The Zellerbach Theatre of the
Annenberg Center. The curtain is up, and backstage, a mess of props
and wires is visible to the audience. A ghostlight plays on the
stage. From the downstage pit rows, the orchestra strikes up the
Suddenly a door to
an upstage hallway flies open; a bright light streaks across the
stage; and there, in silhouette, is the handsome, vital visage of
Bruce Montgomery. A thunderous applause mixed with shouts and cheers
greets him; it is a good two minutes before he can speak. He walks
on into pools of light.
Wow! Is this really how it all happened, how it all started 50 years
walks into the next light and begins to sing, to the tune of All
I Need Is the Girl:
my tweeds pressed,
Got my best
All I need now is a club
From The Fool Monty, written
directed by Bruce Montgomery, performed in February 2000.
those who have never spent any time with Bruce
Montgomeryand until recently, I was one of them it may be hard
to grasp just what a remarkable soul the University is losing to
retirement. At first blush, the very idea of a Philadelphia blue-blood
who goes by Monty directing blazered young men in songs like Hail
Pennsylvania and Bury Me Out on the Lone Prairienot to mention
all those Gilbert & Sullivan operettas with the Penn Singersmay
seem too retro for words. That he has been doing so for more than
four decades might be chalked up to good genes and tenacity, until
you think about it a littleat which point you realize that glee
clubs around the country have been dying off in droves since the
sixties. Keeping the program not just alive but thriving into the
new millennium could only have been pulled off by someone with extraordinary
passion, vitality and flair.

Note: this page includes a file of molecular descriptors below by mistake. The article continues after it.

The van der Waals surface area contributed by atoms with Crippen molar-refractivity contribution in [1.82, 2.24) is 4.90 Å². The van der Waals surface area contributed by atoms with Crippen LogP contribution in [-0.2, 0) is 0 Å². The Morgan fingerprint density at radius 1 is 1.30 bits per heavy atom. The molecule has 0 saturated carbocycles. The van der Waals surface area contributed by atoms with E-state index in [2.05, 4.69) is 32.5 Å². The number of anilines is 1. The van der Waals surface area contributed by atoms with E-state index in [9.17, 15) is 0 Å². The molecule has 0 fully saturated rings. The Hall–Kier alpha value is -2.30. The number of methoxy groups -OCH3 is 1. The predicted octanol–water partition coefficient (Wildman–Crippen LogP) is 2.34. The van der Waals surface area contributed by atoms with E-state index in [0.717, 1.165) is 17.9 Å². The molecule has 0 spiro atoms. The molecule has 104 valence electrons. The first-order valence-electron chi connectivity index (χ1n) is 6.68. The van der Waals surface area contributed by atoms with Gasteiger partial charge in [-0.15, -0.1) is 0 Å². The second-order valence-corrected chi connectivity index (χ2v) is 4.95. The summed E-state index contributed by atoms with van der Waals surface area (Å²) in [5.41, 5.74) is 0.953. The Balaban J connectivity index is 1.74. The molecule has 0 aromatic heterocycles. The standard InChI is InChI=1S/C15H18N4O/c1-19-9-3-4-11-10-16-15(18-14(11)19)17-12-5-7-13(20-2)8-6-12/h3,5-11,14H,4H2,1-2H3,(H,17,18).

when he first took the Glee Club on the road, they have traveled
to some 30 countries on five continents, spreading the gospel of
song. Their adventures have ranged from harrowing to hilarious to
almost unbearably moving. Throughout, he has practiced what might
be described as sing-song diplomacy, winning over hearts, minds
and news media.
1989, when a mob celebrating the overthrow of the pro-American Papandreou
regime descended, loudly and somewhat menacingly, upon the Glee
Club in Syntagma Square, Monty had his singers break into the Greek
national anthem, followed by a Greek folk song. The next day, an
Athens newspaper, Apogevmatini, suggested on its front page
that the United States government would be very wise to try a 10-year
experiment of doing away with all professional diplomats and sending
the Penn Glee Club on tour. (For more travel stories, keep reading.)
At Penn, his
irresistible showmanship has been anchored by a profound attachment
to his students, who have become a kind of extended family for him.
They, in turn, regard him as somewhere between a delightful deity
and a theatrical Mr. Chips.
But even the
best shows stop running eventually, and on June 1half a century
after he began at Penn, five weeks after the Glee Club Graduate
Clubs emotional farewell concert at the Zellerbach, and 10 days
after his final Commencementthe man they call Monty will retire.
(During Commencement, the Glee Club will once again sing his Academic
Festive Anthem, which features his music and Benjamin Franklins
words.) Sometime after he steps down, the University is expected
to name his successor. But no one can really replace him.
Montgomery: The name is layered with culture and social distinction.
Eglinton is the Montgomery familys ancestral home in Scotland,
and its magnificent ruined castle inspired him to pen an eponymous
work for the Concerto Soloists Chamber Orchestra. One of his cousins
is Robert Montgomery Scott, former president of the Philadelphia
Museum of Art.
Monty was born
with a silver pitch pipe in his mouth. Both parents were opera singers:
His father, James, sang the leading tenor role in virtually every
opera in the regular repertoire, as well as all 13 extant works
by Gilbert & Sullivan; his mother, Constance, would also have
been a professional had she not forgone a career to raise the family.
Montys earliest memories are of hearing them sing the great operatic
duets together, and he acknowledges that for his entire childhood,
he was surrounded by music.
He wrote his
first piece of music when he was fiveThe Sea, so named because
he wrote it in Atlantic Cityand every Friday afternoon he would